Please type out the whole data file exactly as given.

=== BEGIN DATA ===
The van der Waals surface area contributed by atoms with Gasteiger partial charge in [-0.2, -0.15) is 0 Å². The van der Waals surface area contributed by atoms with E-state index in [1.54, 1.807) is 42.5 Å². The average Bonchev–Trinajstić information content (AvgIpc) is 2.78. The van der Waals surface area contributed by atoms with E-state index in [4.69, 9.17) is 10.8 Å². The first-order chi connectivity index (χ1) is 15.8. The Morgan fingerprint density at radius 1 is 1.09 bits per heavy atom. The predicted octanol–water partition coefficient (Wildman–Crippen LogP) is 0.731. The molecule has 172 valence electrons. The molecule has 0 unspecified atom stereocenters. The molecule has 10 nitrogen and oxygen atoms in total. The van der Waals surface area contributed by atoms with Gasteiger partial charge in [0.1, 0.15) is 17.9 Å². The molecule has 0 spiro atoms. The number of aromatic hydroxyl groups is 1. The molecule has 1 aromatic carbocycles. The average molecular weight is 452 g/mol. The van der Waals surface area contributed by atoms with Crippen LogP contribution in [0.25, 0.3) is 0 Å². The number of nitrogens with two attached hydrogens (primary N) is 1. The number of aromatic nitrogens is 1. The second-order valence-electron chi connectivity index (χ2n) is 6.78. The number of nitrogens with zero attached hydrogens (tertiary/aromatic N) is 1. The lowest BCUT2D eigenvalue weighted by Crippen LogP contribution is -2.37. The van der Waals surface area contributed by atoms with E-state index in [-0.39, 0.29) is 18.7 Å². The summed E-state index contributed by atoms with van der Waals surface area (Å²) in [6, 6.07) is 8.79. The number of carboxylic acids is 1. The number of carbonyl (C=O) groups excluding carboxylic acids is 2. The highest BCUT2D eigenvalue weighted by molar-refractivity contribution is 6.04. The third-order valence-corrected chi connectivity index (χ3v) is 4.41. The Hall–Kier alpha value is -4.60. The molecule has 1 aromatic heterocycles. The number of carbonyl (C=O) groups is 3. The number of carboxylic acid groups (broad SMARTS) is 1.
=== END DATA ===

The van der Waals surface area contributed by atoms with Gasteiger partial charge in [-0.2, -0.15) is 0 Å². The van der Waals surface area contributed by atoms with E-state index in [1.54, 1.807) is 42.5 Å². The average Bonchev–Trinajstić information content (AvgIpc) is 2.78. The van der Waals surface area contributed by atoms with E-state index in [4.69, 9.17) is 10.8 Å². The first-order chi connectivity index (χ1) is 15.8. The Morgan fingerprint density at radius 1 is 1.09 bits per heavy atom. The predicted octanol–water partition coefficient (Wildman–Crippen LogP) is 0.731. The molecule has 172 valence electrons. The molecule has 0 unspecified atom stereocenters. The molecule has 10 nitrogen and oxygen atoms in total. The van der Waals surface area contributed by atoms with Gasteiger partial charge in [0.1, 0.15) is 17.9 Å². The molecule has 0 spiro atoms. The number of aromatic hydroxyl groups is 1. The molecule has 1 aromatic carbocycles. The average molecular weight is 452 g/mol. The van der Waals surface area contributed by atoms with Crippen LogP contribution in [0.25, 0.3) is 0 Å². The number of nitrogens with two attached hydrogens (primary N) is 1. The number of aromatic nitrogens is 1. The second-order valence-electron chi connectivity index (χ2n) is 6.78. The number of nitrogens with zero attached hydrogens (tertiary/aromatic N) is 1. The lowest BCUT2D eigenvalue weighted by Crippen LogP contribution is -2.37. The van der Waals surface area contributed by atoms with E-state index in [-0.39, 0.29) is 18.7 Å². The summed E-state index contributed by atoms with van der Waals surface area (Å²) in [6, 6.07) is 8.79. The number of carboxylic acids is 1. The number of carbonyl (C=O) groups excluding carboxylic acids is 2. The highest BCUT2D eigenvalue weighted by molar-refractivity contribution is 6.04. The third-order valence-corrected chi connectivity index (χ3v) is 4.41. The Hall–Kier alpha value is -4.60. The molecule has 1 aromatic heterocycles. The number of carbonyl (C=O) groups is 3. The number of carboxylic acid groups (broad SMARTS) is 1.